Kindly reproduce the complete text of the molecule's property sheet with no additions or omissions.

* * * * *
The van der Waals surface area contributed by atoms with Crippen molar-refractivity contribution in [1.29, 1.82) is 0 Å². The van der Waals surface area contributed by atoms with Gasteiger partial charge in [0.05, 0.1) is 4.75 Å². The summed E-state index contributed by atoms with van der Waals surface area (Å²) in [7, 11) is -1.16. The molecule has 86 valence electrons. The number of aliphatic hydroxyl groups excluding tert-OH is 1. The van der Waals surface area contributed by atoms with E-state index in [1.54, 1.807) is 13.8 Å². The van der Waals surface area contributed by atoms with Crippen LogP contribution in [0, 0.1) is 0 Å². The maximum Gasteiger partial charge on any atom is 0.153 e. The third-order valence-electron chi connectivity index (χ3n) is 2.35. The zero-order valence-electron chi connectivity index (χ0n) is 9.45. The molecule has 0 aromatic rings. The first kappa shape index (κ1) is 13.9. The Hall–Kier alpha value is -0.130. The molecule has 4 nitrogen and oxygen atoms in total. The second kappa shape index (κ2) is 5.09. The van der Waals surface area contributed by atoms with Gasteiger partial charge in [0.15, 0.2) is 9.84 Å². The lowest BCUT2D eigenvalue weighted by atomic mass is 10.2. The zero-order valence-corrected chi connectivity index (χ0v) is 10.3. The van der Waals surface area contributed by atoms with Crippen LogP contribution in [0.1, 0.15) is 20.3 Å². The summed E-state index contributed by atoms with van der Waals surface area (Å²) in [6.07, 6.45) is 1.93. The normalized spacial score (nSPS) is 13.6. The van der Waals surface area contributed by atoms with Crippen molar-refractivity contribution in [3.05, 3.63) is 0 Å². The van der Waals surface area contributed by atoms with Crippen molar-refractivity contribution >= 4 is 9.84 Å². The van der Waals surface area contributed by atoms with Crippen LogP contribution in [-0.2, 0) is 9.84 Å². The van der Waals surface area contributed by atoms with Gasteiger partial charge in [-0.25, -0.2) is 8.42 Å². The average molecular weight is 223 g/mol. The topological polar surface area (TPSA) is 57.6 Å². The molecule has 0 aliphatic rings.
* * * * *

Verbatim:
The van der Waals surface area contributed by atoms with Crippen molar-refractivity contribution in [1.29, 1.82) is 0 Å². The van der Waals surface area contributed by atoms with Gasteiger partial charge in [0.05, 0.1) is 4.75 Å². The summed E-state index contributed by atoms with van der Waals surface area (Å²) in [7, 11) is -1.16. The molecule has 86 valence electrons. The number of aliphatic hydroxyl groups excluding tert-OH is 1. The van der Waals surface area contributed by atoms with E-state index in [1.54, 1.807) is 13.8 Å². The van der Waals surface area contributed by atoms with Crippen LogP contribution in [0, 0.1) is 0 Å². The maximum Gasteiger partial charge on any atom is 0.153 e. The third-order valence-electron chi connectivity index (χ3n) is 2.35. The zero-order valence-electron chi connectivity index (χ0n) is 9.45. The molecule has 0 aromatic rings. The first kappa shape index (κ1) is 13.9. The Hall–Kier alpha value is -0.130. The molecule has 4 nitrogen and oxygen atoms in total. The second kappa shape index (κ2) is 5.09. The van der Waals surface area contributed by atoms with Gasteiger partial charge in [0.15, 0.2) is 9.84 Å². The lowest BCUT2D eigenvalue weighted by atomic mass is 10.2. The zero-order valence-corrected chi connectivity index (χ0v) is 10.3. The van der Waals surface area contributed by atoms with Crippen LogP contribution in [0.1, 0.15) is 20.3 Å². The summed E-state index contributed by atoms with van der Waals surface area (Å²) in [6.07, 6.45) is 1.93. The normalized spacial score (nSPS) is 13.6. The van der Waals surface area contributed by atoms with Crippen molar-refractivity contribution in [3.05, 3.63) is 0 Å². The van der Waals surface area contributed by atoms with Crippen molar-refractivity contribution >= 4 is 9.84 Å². The van der Waals surface area contributed by atoms with Crippen LogP contribution in [-0.2, 0) is 9.84 Å². The van der Waals surface area contributed by atoms with Gasteiger partial charge in [-0.25, -0.2) is 8.42 Å². The average molecular weight is 223 g/mol. The topological polar surface area (TPSA) is 57.6 Å². The molecule has 0 aliphatic rings.